Craig Wright, the self-proclaimed and dubious inventor of Bitcoin, has been ordered by a U.S. court to hand over up to $5 billion in Bitcoin holdings to the estate of David Kleiman. Wright claims that he invented Bitcoin along with Kleiman and that they mined several coins together between 2011 and 2013. Ira Kleiman, David’s brother, sued Wright for his share of the mined cryptocurrency.
A Case of He Said, He Said
David Kleiman, a computer forensics expert, died in 2013. According to Wright, he had formed a technology company with Kleiman. Before his death, Kleiman signed away ownership rights of the venture, Wright claims. Kleiman’s family suspects otherwise and filed a lawsuit against him.
The entire situation is further complicated by the fact that Wright does not have the private keys required to access his bitcoin. According to him, his bitcoin holdings are in a blind trust. He put them there after he witnessed the criminal uses of Bitcoin.
Wright distributed parts of his encryption key to various individuals via a trust and asserts that a bonded courier will deliver the full key to him in June 2020. Bitcoin worth $5 billion might be at stake in the lawsuit. (While Wright has always claimed to be the creator of BTC, no one knows how much BTC he owns.)
As technology website Ars Technica noted, the entire case has an “air of unreality” about it. The judge in this case may agree with that assessment. He wrote a harsh ruling for Wright. “Dr. Wright’s demeanor did not impress me as someone who was telling the truth. When it was favorable to him, Dr. Wright appeared to have an excellent memory and a scrupulous attention to detail. Otherwise, Dr. Wright was belligerent and evasive,” he wrote. “Dr. Wright’s story not only was not supported by other evidence in the record, it defies common sense and real-life experience,” he stated.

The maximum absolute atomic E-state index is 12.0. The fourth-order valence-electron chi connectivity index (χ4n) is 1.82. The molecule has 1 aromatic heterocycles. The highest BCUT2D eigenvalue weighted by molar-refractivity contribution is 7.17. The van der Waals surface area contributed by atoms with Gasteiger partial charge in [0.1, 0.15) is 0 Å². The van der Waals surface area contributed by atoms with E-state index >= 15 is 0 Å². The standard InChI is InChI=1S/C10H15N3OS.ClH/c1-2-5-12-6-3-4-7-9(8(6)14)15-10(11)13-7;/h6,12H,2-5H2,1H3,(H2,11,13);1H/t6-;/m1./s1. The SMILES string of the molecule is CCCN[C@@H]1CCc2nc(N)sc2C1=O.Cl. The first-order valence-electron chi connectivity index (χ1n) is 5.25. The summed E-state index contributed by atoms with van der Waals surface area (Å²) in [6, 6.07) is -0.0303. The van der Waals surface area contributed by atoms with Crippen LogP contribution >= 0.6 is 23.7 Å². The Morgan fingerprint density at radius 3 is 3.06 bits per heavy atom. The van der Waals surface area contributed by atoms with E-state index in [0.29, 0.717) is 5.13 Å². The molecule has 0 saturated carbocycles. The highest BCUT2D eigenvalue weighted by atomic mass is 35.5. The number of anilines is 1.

The case still leaves several important questions unanswered. Primary among them is whether Wright actually has the Bitcoins he claims to have mined. The other important question left unanswered is Wright’s claim of being Satoshi Nakamoto. Members of the cryptocurrency community have generally been disbelieving, with Vitalik Buterin, Ethereum’s co-founder, even going to the extent of calling him a fraud at a public conference.
At the start of the ruling, the judge said that the court was not obliged to establish whether Wright was Nakamoto or not. He also added that the court was not obligated to establish the number of Bitcoins owned by Wright.